3 Driving Wellness Tips

May 29th, 2019 by

Fitness is essential to a healthy lifestyle, but did you know that exercise can also help you be a safer driver? Here are three tips that will not only keep you healthy, but will also help you become a safer driver.

1. Make Exercise A Part of Your Daily Routine

Have you ever noticed that you feel exhausted after a long drive? From squatting to get into your car to turning your head to check blind spots to flexing your foot to reach the pedals, driving is a full-body activity. Four areas of exercise that can improve the physical driving-related movements we use everyday include: flexibilitystrengthrange of motion, and coordination.
So take a few minutes each day and go for a walk,  maybe do some lunges and squats — gently stretch your neck, turning your head from side-to-side and raising your chin up to the sky and down to you chest a few times. It may not seem like much,  but it makes a big impact on our bodies and our daily driving.

2. Train Your Brain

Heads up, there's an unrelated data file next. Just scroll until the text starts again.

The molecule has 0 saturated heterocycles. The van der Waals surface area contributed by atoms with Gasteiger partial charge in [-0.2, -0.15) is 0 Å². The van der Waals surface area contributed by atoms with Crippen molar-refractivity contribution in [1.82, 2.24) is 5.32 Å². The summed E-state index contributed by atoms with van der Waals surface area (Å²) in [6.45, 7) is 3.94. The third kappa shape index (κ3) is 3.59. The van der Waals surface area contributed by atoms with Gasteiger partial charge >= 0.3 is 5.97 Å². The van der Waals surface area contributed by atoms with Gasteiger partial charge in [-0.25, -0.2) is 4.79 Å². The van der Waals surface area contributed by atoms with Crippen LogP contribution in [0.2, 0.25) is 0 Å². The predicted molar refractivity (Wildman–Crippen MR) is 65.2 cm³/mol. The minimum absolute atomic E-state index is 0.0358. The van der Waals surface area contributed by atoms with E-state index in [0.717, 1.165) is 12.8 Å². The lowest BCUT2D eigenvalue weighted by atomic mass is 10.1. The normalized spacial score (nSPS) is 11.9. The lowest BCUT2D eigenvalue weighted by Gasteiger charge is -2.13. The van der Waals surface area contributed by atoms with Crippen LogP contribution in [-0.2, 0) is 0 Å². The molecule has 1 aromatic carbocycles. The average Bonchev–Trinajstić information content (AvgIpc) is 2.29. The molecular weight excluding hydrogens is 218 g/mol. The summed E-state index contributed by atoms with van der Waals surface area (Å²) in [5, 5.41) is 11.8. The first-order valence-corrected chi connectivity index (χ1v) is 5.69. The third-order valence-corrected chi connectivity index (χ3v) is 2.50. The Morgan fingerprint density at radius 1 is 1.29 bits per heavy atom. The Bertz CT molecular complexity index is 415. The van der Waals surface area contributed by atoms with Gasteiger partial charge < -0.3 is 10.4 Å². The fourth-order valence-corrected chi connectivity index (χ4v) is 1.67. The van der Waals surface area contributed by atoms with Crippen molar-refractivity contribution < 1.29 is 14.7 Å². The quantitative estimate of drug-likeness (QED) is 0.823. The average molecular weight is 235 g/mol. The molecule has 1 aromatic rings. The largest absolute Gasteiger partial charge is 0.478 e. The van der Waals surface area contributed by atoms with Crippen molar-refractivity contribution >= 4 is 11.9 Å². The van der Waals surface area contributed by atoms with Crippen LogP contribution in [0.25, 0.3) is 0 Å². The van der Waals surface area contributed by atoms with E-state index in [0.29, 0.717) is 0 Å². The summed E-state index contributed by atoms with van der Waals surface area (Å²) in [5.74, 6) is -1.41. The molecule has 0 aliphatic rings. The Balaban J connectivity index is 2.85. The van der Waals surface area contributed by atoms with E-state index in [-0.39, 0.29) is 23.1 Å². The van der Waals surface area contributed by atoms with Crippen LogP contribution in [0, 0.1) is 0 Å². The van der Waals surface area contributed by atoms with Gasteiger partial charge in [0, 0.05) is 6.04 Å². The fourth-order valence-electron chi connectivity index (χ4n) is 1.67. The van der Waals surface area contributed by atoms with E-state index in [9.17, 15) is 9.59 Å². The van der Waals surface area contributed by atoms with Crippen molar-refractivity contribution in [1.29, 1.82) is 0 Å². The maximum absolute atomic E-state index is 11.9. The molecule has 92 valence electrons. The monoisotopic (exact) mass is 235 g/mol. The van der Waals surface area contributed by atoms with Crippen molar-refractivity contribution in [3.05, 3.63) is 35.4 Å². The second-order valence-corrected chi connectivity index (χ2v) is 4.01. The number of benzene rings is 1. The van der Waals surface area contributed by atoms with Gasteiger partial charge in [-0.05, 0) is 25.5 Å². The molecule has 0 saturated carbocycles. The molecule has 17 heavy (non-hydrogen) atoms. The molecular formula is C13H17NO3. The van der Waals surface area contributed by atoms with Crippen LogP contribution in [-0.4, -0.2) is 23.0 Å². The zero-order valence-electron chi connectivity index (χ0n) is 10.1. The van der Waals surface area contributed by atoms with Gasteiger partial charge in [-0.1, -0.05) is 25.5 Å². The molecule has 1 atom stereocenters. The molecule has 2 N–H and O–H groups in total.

Mental fitness can make you a safer, smarter driver. A study funded by the National Institute of Health found that adult drivers who were given cognitive training for memory, reasoning, or speed of processing had 50 percent fewer car accidents than those in the control group.
Including mental exercises in your daily routine can help you maintain critical driving skills, such as attention and reaction time, concentration, problem-solving skills, and memory.
A few simple ways you can stimulate your brain include:

  • Playing games like Chess or Scrabble
  • Creating Art, in any form
  • Learning something new, like a second language
  • Gardening
  • Conversations with others
  • Physical Exercise (not just good for the body)

Slow reaction time, distraction, and poor judgement are responsible for many car crashes. Just as it’s important to stay physically fit, it is equally important to stay in good mental shape.

3. Keep A Regular Sleep Routine

We can’t emphasize this enough: DROWSY DRIVING IS DISTRACTED DRIVING. Make sure your sleep routine isn’t affecting your morning commute, and adjust your schedule so you can get the recommended 7.5 to 8 hours of sleep every night.

Posted in Driving Tips